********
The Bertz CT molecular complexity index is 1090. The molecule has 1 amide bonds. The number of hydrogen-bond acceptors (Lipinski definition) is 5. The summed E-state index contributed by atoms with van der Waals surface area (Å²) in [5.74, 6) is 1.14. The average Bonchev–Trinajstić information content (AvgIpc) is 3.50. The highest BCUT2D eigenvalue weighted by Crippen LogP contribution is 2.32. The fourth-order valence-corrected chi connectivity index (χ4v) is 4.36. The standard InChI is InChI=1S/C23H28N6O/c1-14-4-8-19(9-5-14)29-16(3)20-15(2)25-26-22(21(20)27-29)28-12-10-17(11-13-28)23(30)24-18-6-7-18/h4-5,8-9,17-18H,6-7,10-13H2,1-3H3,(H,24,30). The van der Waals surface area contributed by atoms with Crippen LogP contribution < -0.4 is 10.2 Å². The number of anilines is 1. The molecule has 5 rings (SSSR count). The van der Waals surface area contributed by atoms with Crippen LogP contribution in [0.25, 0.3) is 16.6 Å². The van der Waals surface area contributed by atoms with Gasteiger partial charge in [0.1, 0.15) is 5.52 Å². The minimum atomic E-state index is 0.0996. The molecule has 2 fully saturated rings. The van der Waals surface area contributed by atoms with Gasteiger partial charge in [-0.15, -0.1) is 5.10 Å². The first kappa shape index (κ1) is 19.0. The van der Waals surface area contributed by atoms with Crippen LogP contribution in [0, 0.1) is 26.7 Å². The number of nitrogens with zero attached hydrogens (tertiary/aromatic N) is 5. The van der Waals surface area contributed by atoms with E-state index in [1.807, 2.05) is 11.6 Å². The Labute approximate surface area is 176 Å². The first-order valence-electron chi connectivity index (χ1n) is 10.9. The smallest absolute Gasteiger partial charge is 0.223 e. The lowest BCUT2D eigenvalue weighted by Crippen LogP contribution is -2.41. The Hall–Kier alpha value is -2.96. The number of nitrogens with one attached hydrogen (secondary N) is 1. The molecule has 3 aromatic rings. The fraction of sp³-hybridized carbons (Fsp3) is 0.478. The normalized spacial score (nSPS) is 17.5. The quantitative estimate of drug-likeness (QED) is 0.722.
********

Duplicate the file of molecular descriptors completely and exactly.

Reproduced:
The Bertz CT molecular complexity index is 1090. The molecule has 1 amide bonds. The number of hydrogen-bond acceptors (Lipinski definition) is 5. The summed E-state index contributed by atoms with van der Waals surface area (Å²) in [5.74, 6) is 1.14. The average Bonchev–Trinajstić information content (AvgIpc) is 3.50. The highest BCUT2D eigenvalue weighted by Crippen LogP contribution is 2.32. The fourth-order valence-corrected chi connectivity index (χ4v) is 4.36. The standard InChI is InChI=1S/C23H28N6O/c1-14-4-8-19(9-5-14)29-16(3)20-15(2)25-26-22(21(20)27-29)28-12-10-17(11-13-28)23(30)24-18-6-7-18/h4-5,8-9,17-18H,6-7,10-13H2,1-3H3,(H,24,30). The van der Waals surface area contributed by atoms with Crippen LogP contribution < -0.4 is 10.2 Å². The number of anilines is 1. The molecule has 5 rings (SSSR count). The van der Waals surface area contributed by atoms with Crippen LogP contribution in [0.25, 0.3) is 16.6 Å². The van der Waals surface area contributed by atoms with Gasteiger partial charge in [0.1, 0.15) is 5.52 Å². The minimum atomic E-state index is 0.0996. The molecule has 2 fully saturated rings. The van der Waals surface area contributed by atoms with Gasteiger partial charge in [-0.15, -0.1) is 5.10 Å². The first kappa shape index (κ1) is 19.0. The van der Waals surface area contributed by atoms with Crippen LogP contribution in [0, 0.1) is 26.7 Å². The number of nitrogens with zero attached hydrogens (tertiary/aromatic N) is 5. The van der Waals surface area contributed by atoms with E-state index in [1.807, 2.05) is 11.6 Å². The Labute approximate surface area is 176 Å². The first-order valence-electron chi connectivity index (χ1n) is 10.9. The smallest absolute Gasteiger partial charge is 0.223 e. The lowest BCUT2D eigenvalue weighted by Crippen LogP contribution is -2.41. The Hall–Kier alpha value is -2.96. The number of nitrogens with one attached hydrogen (secondary N) is 1. The molecule has 3 aromatic rings. The fraction of sp³-hybridized carbons (Fsp3) is 0.478. The normalized spacial score (nSPS) is 17.5. The quantitative estimate of drug-likeness (QED) is 0.722.